versão impressa ISSN 1516-4446
versão On-line ISSN 1809-452X
Rev. Bras. Psiquiatr. v.29 n.4 São Paulo dez. 2007 Epub 22-Maio-2007
Transtorno do rótulo a relação entre problemas de conduta e uso de drogas em adolescentes
Rogerio Shigueo MorihisaI; Lúcia Pereira BarrosoII; Sandra ScivolettoI,III
IInstitute of Psychiatry, Clinical Hospital, School of Medicine, Universidade de São Paulo (USP), São Paulo (SP), Brazil
IIInstitute of Mathematics and Statistics, Universidade de São Paulo (USP), São Paulo (SP), Brazil
IIIThe Adolescent and Drug Outpatient Clinic of the Psychiatric Service for Childhood and Adolescence (SEPIA), Institute of Psychiatry, Universidade de São Paulo (USP), São Paulo (SP), Brazil
OBJECTIVE: To verify how conduct disorder and conduct problems are associated with gender, age at onset of drug use and categories of drugs used.
METHOD: A test of association was conducted between the presence of comorbidity and gender. Mean age of first use of each drug was compared to mean age of first arrest, of first robbery/theft, and of first drug dealing.
RESULTS: In this sample, approximately 59% of adolescents had already robbed and/or stolen, 38.6% had already been arrested, 32.3% had prior history of drug dealing, 24.1% had depression, and 9.6% had conduct disorder. Prevalence of conduct problems was 65.2%. Tobacco, alcohol, marijuana and cocaine were used before the first robbery and/or theft, first drug dealing, and first arrest.
DISCUSSION: The fact that drug use onset preceded illegal acts suggests that the latter are the consequence of the consumption of the former, or perhaps, the consequence of "social invisibility" (feeling of not belonging to anything or to anybody) by which these youths undergo. CONCLUSIONS: Labeling these youths as conduct-disordered adolescents may cloud a rather different reality, and it may submit them to more social isolation and stigmatization as well.
Descriptors: Diagnosis, dual (Psychiatry); Substance-related disorders; Conduct disorder; Adolescent health; Prevalence
OBJETIVO: Verificar como o transtorno de conduta e os problemas de conduta se associam ao gênero, a idade de início do uso de drogas e aos tipos de drogas consumidas.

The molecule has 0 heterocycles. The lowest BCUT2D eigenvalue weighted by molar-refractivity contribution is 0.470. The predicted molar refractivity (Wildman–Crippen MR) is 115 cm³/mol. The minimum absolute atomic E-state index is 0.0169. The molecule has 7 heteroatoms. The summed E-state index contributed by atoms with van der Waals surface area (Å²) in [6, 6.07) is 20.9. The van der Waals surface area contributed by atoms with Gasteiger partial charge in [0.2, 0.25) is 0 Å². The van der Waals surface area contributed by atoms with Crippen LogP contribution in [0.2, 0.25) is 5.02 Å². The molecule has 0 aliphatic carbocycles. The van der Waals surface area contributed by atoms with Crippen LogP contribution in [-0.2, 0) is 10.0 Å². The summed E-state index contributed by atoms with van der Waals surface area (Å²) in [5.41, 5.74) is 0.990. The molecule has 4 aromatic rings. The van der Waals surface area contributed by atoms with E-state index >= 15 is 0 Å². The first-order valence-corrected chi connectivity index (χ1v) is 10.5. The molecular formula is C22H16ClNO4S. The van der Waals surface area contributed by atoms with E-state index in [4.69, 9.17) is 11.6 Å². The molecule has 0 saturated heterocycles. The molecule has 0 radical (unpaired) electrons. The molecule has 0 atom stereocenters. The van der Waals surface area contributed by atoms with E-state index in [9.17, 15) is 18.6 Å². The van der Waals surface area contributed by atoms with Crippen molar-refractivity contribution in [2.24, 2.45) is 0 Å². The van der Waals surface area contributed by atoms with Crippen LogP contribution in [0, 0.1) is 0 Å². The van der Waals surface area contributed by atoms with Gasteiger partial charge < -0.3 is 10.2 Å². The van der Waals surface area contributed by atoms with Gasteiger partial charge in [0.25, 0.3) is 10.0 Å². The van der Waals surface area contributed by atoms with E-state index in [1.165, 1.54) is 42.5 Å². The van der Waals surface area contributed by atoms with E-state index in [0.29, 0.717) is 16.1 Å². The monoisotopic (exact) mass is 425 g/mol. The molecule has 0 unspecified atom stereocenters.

MÉTODO: Realizou-se teste de associação entre presença de comorbidade e sexo. As médias de idade do primeiro uso de cada droga foram comparadas com as médias de idade da primeira prisão e das práticas do primeiro roubo e do primeiro tráfico.
RESULTADOS: Aproximadamente 59% dos adolescentes já haviam praticado algum tipo de roubo, 38,6% já haviam sido presos, 32,3% possuíam história pregressa de tráfico de drogas, 24,1% tinham depressão e 9,6% transtorno de conduta. A prevalência de problemas de conduta foi de 65,2%. Tabaco, álcool, maconha e cocaína foram usados antes do primeiro roubo, do primeiro tráfico e da primeira prisão.
DISCUSSÃO: Os atos ilegais ocorreram posteriormente ao início do uso de drogas, denotando ser conseqüência deste consumo ou, talvez, conseqüência da "invisibilidade social" (sensação de não-pertencimento a nada ou a ninguém) pela qual passam estes jovens.
CONCLUSÕES: A rotulação destes jovens como portadores de transtorno de conduta pode ofuscar uma realidade bem diferente, além de submetê-los a uma maior marginalização e estigmatização.
Descritores: Diagnóstico duplo (Psiquiatria); Transtornos relacionados ao uso de substâncias; Transtorno da conduta; Saúde do adolescente; Prevalência
In the literature reviewed by Armstrong and Costello, 60% of adolescents with drug use, abuse or dependence were found to have some comorbid psychiatric diagnosis. Among this group, Conduct disorder (CD) and oppositional and defiant disorder were found to be the most prevalent psychiatric comorbidities. Major depressive disorder was also associated with drug use, abuse or dependence, although it was less frequent than CD.1
Also, frequency of school-related problems and engagement in illegal activities are higher among drug-using adolescents.2 It has been described that children that dropout school are more likely to develop emotional problems and partake in risk behavior (namely early sexual involvement, violence and substance abuse), than those who attended school regularly.3-4
Whitmore et al. found a 80% CD prevalence among adolescents undergoing a treatment program for psychoactive substance use disorder (SUD) evaluated with the Diagnostic Interview Schedule for Children (DISC-2.1).5 The total sample of this study presented lifetime CD characterized by the occurrence of three or more CD symptoms and at least one diagnosis of drug abuse or dependence, excluding tobacco.
On the other hand, one of the main consequences of substance use disorder (SUD) among adolescents is behavioral change, even after short-term consumption. In outpatient follow-up of adolescents with drug problems, Scivoletto verified that 89% of them had dropped out school, 64% had already robbed and stolen, and 47% had engaged in drug dealing activities. These behavioral changes had started after drug use onset for almost all patients.2 Interestingly, even for the ones with severe engagement in illegal activities, by the time patients adhered to treatment, these behavioral changes were the first to improve.